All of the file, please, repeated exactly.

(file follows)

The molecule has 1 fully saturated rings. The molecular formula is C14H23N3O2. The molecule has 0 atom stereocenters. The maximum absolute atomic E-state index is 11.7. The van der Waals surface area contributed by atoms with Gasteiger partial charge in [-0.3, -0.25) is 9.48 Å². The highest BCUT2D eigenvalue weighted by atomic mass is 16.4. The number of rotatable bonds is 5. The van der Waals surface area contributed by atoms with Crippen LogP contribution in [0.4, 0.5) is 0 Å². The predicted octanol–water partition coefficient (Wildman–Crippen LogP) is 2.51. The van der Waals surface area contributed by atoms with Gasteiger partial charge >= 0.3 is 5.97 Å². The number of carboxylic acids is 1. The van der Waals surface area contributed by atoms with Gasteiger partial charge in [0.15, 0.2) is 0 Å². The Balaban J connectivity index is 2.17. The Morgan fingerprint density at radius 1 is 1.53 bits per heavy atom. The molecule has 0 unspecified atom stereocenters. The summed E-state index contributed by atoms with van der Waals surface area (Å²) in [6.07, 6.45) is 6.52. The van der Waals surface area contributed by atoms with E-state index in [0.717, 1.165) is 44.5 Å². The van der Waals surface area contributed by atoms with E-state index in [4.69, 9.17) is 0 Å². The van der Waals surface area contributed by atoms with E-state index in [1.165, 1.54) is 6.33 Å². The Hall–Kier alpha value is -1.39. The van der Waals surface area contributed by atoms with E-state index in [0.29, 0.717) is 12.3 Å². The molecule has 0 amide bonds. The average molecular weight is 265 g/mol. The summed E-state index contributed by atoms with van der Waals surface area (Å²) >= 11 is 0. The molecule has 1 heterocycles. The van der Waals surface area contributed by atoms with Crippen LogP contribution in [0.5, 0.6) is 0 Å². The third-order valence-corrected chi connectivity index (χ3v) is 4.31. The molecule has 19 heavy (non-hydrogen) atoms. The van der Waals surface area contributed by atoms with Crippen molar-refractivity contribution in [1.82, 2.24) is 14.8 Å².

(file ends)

The molecule has 1 fully saturated rings. The molecular formula is C14H23N3O2. The molecule has 0 atom stereocenters. The maximum absolute atomic E-state index is 11.7. The van der Waals surface area contributed by atoms with Gasteiger partial charge in [-0.3, -0.25) is 9.48 Å². The highest BCUT2D eigenvalue weighted by atomic mass is 16.4. The number of rotatable bonds is 5. The van der Waals surface area contributed by atoms with Crippen LogP contribution in [0.4, 0.5) is 0 Å². The predicted octanol–water partition coefficient (Wildman–Crippen LogP) is 2.51. The van der Waals surface area contributed by atoms with Gasteiger partial charge >= 0.3 is 5.97 Å². The number of carboxylic acids is 1. The van der Waals surface area contributed by atoms with Gasteiger partial charge in [0.15, 0.2) is 0 Å². The Balaban J connectivity index is 2.17. The Morgan fingerprint density at radius 1 is 1.53 bits per heavy atom. The molecule has 0 unspecified atom stereocenters. The summed E-state index contributed by atoms with van der Waals surface area (Å²) in [6.07, 6.45) is 6.52. The van der Waals surface area contributed by atoms with E-state index in [0.717, 1.165) is 44.5 Å². The van der Waals surface area contributed by atoms with E-state index in [4.69, 9.17) is 0 Å². The van der Waals surface area contributed by atoms with E-state index in [1.165, 1.54) is 6.33 Å². The Hall–Kier alpha value is -1.39. The van der Waals surface area contributed by atoms with E-state index in [0.29, 0.717) is 12.3 Å². The molecule has 0 amide bonds. The average molecular weight is 265 g/mol. The summed E-state index contributed by atoms with van der Waals surface area (Å²) >= 11 is 0. The molecule has 1 heterocycles. The van der Waals surface area contributed by atoms with Crippen LogP contribution in [0.5, 0.6) is 0 Å². The third-order valence-corrected chi connectivity index (χ3v) is 4.31. The molecule has 19 heavy (non-hydrogen) atoms. The van der Waals surface area contributed by atoms with Crippen molar-refractivity contribution in [1.82, 2.24) is 14.8 Å².